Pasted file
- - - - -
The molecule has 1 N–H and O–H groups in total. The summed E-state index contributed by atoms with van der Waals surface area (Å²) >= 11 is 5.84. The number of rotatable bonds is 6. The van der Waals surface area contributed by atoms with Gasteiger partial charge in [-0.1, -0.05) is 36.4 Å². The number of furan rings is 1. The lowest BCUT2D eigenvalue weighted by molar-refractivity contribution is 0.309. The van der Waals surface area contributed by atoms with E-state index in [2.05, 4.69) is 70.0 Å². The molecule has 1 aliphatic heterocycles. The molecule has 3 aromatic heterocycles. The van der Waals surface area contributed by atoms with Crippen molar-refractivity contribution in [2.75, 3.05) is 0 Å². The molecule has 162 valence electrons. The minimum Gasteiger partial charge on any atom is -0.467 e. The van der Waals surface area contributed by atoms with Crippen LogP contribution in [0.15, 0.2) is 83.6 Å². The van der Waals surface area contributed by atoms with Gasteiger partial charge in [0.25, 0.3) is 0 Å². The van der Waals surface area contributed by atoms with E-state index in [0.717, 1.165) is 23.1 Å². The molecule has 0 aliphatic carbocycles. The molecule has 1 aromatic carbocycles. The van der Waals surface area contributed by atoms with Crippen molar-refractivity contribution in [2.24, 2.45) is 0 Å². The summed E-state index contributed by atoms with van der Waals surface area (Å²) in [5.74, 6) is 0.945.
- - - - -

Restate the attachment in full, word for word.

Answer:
The molecule has 1 N–H and O–H groups in total. The summed E-state index contributed by atoms with van der Waals surface area (Å²) >= 11 is 5.84. The number of rotatable bonds is 6. The van der Waals surface area contributed by atoms with Gasteiger partial charge in [-0.1, -0.05) is 36.4 Å². The number of furan rings is 1. The lowest BCUT2D eigenvalue weighted by molar-refractivity contribution is 0.309. The van der Waals surface area contributed by atoms with E-state index in [2.05, 4.69) is 70.0 Å². The molecule has 1 aliphatic heterocycles. The molecule has 3 aromatic heterocycles. The van der Waals surface area contributed by atoms with Crippen molar-refractivity contribution in [2.75, 3.05) is 0 Å². The molecule has 162 valence electrons. The minimum Gasteiger partial charge on any atom is -0.467 e. The van der Waals surface area contributed by atoms with Crippen LogP contribution in [0.15, 0.2) is 83.6 Å². The van der Waals surface area contributed by atoms with Gasteiger partial charge in [0.25, 0.3) is 0 Å². The van der Waals surface area contributed by atoms with E-state index in [0.717, 1.165) is 23.1 Å². The molecule has 0 aliphatic carbocycles. The molecule has 1 aromatic carbocycles. The van der Waals surface area contributed by atoms with Crippen molar-refractivity contribution in [2.24, 2.45) is 0 Å². The summed E-state index contributed by atoms with van der Waals surface area (Å²) in [5.74, 6) is 0.945.